Mike Brown was indeed an unarmed black man shot by a police officer, but only after he viciously attacked that officer, got shot trying to take that officer’s gun from him, and then charged the officer when held at gunpoint. It is notable that Mike Brown was much larger than the officer he attacked, and clearly unhesitant in attacking and attempting to disarm a police officer pointing a gun at him.
Philando Castille was shot by a police officer, and that shooting might yet turn out to have been unlawful. But Castille was not an “unarmed black man,” he was in fact armed with a gun.
Finally, we have Tamir Rice. Rice was shot by a police officer, but Rice was not “unarmed” for any useful values of the term “unarmed.” Police were responding to 911 calls about Rice pointing an apparently real handgun at people in a public park. When they arrived on scene, the 200-pound Rice immediately reached for that apparently real handgun in his waistband, and got himself shot as a result. It would later be found that Rice’s gun was in fact not an actual firearm.
The fact that Rice’s gun later turned out to not be an actual firearm does not make his shooting unlawful. The police, and all of us, are entitled to act in self-defense on reasonable appearances—if it reasonably looks like a gun, we can defend ourselves as if it were a gun.
Andrew F. Branca is an attorney and the author of The Law of Self Defense, 3rd Edition, and a host on The Outdoor Channel’s TV show, The Best Defense.
[Featured photo is a screen capture of 60 minutes video, as is the photo of Tiffany Crutcher. The dash cam image of the Terence Crutcher shooting scene and the photo of Tamir Rice’s gun are both drawn from publicly available evidence in the respective cases.]
[4/9/17: This post has been updated to remove a mistaken reference to the race of the police officer who fired the fatal shots in the mentioned Charlotte NC shooting of a black suspect. –AFB]
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My 6’4″ self was nearly shot (according to the detective) one night in my apartment by a black detective who came to serve a warrant on a traffic ticket while I was in law school, and was saying “Yes, sir” and “No, sir” while in my bathrobe.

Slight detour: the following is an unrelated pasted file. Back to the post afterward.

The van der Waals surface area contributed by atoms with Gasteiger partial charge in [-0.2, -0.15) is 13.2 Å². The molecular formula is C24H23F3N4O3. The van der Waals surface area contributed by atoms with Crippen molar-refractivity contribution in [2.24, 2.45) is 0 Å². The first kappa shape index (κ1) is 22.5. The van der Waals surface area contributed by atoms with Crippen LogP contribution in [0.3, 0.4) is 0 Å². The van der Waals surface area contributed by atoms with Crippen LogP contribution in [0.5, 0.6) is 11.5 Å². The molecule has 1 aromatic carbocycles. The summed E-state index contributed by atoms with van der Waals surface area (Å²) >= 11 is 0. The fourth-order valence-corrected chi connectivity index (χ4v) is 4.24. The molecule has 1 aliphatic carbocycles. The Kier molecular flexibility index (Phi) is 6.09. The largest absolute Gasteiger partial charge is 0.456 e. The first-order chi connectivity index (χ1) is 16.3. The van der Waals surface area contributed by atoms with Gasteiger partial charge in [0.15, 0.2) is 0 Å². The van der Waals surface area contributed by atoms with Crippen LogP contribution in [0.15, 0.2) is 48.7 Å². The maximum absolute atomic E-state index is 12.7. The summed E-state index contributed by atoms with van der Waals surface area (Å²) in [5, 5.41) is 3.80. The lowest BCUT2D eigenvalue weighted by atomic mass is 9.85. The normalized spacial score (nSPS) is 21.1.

Cops are scared.
Know that, and act accordingly.
Rags remember when wearing the .44 in the shoulder holster the proper accessory is the pink fluffy robe with the matching bunnie slippers, lol.
Please post the photo.
You’ll have to attend my wake!
Andrew, your factual review of the list of unarmed black men murdered by the police violates the prog rule to “never let the facts get in the way of a good narrative.”
Since when do the mobs excited by Black Lives Matter thugs care about (or know) the actual facts??
To a liberal, a gratuitous assertion based on a narrative trumps an argument based on facts and evidence and logic. They actually do not see the difference or they have no integrity — I do not know which. Or, is it both?
And the cops pay. And so do the law abiding citizens of all races.
Back in September 2017
back to the future ??
maybe its 2016 🙂
Heh, that one’s on the Professor, who added the intro text. But I fixed it.
Thanks for the heads up.
Two recent events in eastern OK …
1. Broken Arrow OK – Three persons dressed in black, with hoods and gloves, break into house during mid-day. Homeowner’s son wakes up, hears the noise, grabs gun, words are exchanged, son fires AR-15 at people, retreats and calls 911.
Later we find… the people who broke in were in their teens, one white, one black and one maybe Indian since last name is Redfearn. Get-away driver is Hispanic. Intruders had a knife and brass knuckles. There had been break-ins in the area. The son was working and going to school, so sleeping during the day may have been normal for him.
Grandfather of one of the robbers now states that using a AR-15 is not a fair fight since the boys just had a knife and brass knuckles. But, how was he to know what they had on them and three against one is bad odds for any type of fight.
Query “Broken Arrow Home Invasion” to get the latest on the story. The young man will not be charged since he was defending himself.
2. Tecumseh, OK Police Officer Terney – he was killed while on duty. He stopped a car for a broken tag light. The dash cam video/audio shows that he as very polite, doing his job. The report on the passenger came back with a warrant. He started running before any body search could be done. Terney used his stun gun which did not work on the guy. The man turned and opened fire and hit the police officer who was able to return fire.